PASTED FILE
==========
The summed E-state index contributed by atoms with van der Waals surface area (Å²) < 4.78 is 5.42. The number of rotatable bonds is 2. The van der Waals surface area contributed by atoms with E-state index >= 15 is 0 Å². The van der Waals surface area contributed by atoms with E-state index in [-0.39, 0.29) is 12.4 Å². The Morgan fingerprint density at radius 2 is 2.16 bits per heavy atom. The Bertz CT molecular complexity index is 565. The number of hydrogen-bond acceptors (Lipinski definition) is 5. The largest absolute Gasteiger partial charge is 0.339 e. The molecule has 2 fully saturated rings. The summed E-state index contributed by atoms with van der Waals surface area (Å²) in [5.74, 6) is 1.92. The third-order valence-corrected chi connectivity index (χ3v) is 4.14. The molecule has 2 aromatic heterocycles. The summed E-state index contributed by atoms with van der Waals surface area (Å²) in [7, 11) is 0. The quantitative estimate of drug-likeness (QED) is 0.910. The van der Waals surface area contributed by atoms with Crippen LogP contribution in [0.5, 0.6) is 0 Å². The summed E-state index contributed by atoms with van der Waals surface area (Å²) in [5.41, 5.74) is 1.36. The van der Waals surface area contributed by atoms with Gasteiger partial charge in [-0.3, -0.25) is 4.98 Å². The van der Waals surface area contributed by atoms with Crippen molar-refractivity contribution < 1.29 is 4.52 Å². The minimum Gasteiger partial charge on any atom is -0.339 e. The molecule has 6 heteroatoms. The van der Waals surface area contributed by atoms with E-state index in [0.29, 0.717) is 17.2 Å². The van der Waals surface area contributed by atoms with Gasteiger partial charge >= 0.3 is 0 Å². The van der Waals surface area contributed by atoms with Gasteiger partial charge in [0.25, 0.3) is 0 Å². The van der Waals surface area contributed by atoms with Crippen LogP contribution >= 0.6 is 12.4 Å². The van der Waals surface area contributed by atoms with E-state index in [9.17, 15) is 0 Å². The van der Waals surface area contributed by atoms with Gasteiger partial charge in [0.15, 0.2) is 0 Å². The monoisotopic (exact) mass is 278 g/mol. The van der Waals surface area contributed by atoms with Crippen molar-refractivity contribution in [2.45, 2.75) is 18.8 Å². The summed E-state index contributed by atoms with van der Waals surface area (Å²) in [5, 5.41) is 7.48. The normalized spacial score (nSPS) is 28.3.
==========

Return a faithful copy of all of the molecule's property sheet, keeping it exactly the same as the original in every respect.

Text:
The summed E-state index contributed by atoms with van der Waals surface area (Å²) < 4.78 is 5.42. The number of rotatable bonds is 2. The van der Waals surface area contributed by atoms with E-state index >= 15 is 0 Å². The van der Waals surface area contributed by atoms with E-state index in [-0.39, 0.29) is 12.4 Å². The Morgan fingerprint density at radius 2 is 2.16 bits per heavy atom. The Bertz CT molecular complexity index is 565. The number of hydrogen-bond acceptors (Lipinski definition) is 5. The largest absolute Gasteiger partial charge is 0.339 e. The molecule has 2 fully saturated rings. The summed E-state index contributed by atoms with van der Waals surface area (Å²) in [5.74, 6) is 1.92. The third-order valence-corrected chi connectivity index (χ3v) is 4.14. The molecule has 2 aromatic heterocycles. The summed E-state index contributed by atoms with van der Waals surface area (Å²) in [7, 11) is 0. The quantitative estimate of drug-likeness (QED) is 0.910. The van der Waals surface area contributed by atoms with Crippen LogP contribution in [0.5, 0.6) is 0 Å². The summed E-state index contributed by atoms with van der Waals surface area (Å²) in [5.41, 5.74) is 1.36. The van der Waals surface area contributed by atoms with Gasteiger partial charge in [-0.3, -0.25) is 4.98 Å². The van der Waals surface area contributed by atoms with Crippen molar-refractivity contribution < 1.29 is 4.52 Å². The minimum Gasteiger partial charge on any atom is -0.339 e. The molecule has 6 heteroatoms. The van der Waals surface area contributed by atoms with E-state index in [0.29, 0.717) is 17.2 Å². The van der Waals surface area contributed by atoms with Gasteiger partial charge >= 0.3 is 0 Å². The van der Waals surface area contributed by atoms with Gasteiger partial charge in [0.25, 0.3) is 0 Å². The van der Waals surface area contributed by atoms with Crippen LogP contribution >= 0.6 is 12.4 Å². The van der Waals surface area contributed by atoms with E-state index in [9.17, 15) is 0 Å². The van der Waals surface area contributed by atoms with Gasteiger partial charge in [0.15, 0.2) is 0 Å². The monoisotopic (exact) mass is 278 g/mol. The van der Waals surface area contributed by atoms with Crippen molar-refractivity contribution in [2.45, 2.75) is 18.8 Å². The summed E-state index contributed by atoms with van der Waals surface area (Å²) in [5, 5.41) is 7.48. The normalized spacial score (nSPS) is 28.3.